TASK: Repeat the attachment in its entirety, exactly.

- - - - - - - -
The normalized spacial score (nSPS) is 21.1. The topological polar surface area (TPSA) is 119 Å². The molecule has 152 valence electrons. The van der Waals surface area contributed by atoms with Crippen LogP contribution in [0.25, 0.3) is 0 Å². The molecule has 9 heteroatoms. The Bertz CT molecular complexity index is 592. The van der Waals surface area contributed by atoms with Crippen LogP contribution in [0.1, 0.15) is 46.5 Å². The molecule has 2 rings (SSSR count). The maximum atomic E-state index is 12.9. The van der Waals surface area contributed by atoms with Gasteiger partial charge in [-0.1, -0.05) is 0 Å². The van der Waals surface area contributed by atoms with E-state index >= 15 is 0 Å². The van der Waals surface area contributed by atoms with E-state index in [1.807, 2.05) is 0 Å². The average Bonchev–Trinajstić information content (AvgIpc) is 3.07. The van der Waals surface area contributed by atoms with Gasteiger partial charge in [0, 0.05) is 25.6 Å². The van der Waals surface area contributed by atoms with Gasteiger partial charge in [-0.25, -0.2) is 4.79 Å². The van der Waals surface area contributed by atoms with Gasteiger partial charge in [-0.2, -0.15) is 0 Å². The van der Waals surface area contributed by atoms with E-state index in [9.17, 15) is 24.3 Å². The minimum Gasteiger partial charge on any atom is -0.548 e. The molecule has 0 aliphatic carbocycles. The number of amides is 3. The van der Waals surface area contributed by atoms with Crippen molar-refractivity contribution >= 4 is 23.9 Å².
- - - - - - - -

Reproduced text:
The normalized spacial score (nSPS) is 21.1. The topological polar surface area (TPSA) is 119 Å². The molecule has 152 valence electrons. The van der Waals surface area contributed by atoms with Crippen LogP contribution in [0.25, 0.3) is 0 Å². The molecule has 9 heteroatoms. The Bertz CT molecular complexity index is 592. The van der Waals surface area contributed by atoms with Crippen LogP contribution in [0.1, 0.15) is 46.5 Å². The molecule has 2 rings (SSSR count). The maximum atomic E-state index is 12.9. The van der Waals surface area contributed by atoms with Gasteiger partial charge in [-0.1, -0.05) is 0 Å². The van der Waals surface area contributed by atoms with E-state index >= 15 is 0 Å². The van der Waals surface area contributed by atoms with E-state index in [1.807, 2.05) is 0 Å². The average Bonchev–Trinajstić information content (AvgIpc) is 3.07. The van der Waals surface area contributed by atoms with Gasteiger partial charge in [0, 0.05) is 25.6 Å². The van der Waals surface area contributed by atoms with Gasteiger partial charge in [-0.25, -0.2) is 4.79 Å². The van der Waals surface area contributed by atoms with Gasteiger partial charge in [-0.2, -0.15) is 0 Å². The van der Waals surface area contributed by atoms with E-state index in [9.17, 15) is 24.3 Å². The minimum Gasteiger partial charge on any atom is -0.548 e. The molecule has 0 aliphatic carbocycles. The number of amides is 3. The van der Waals surface area contributed by atoms with Crippen molar-refractivity contribution >= 4 is 23.9 Å².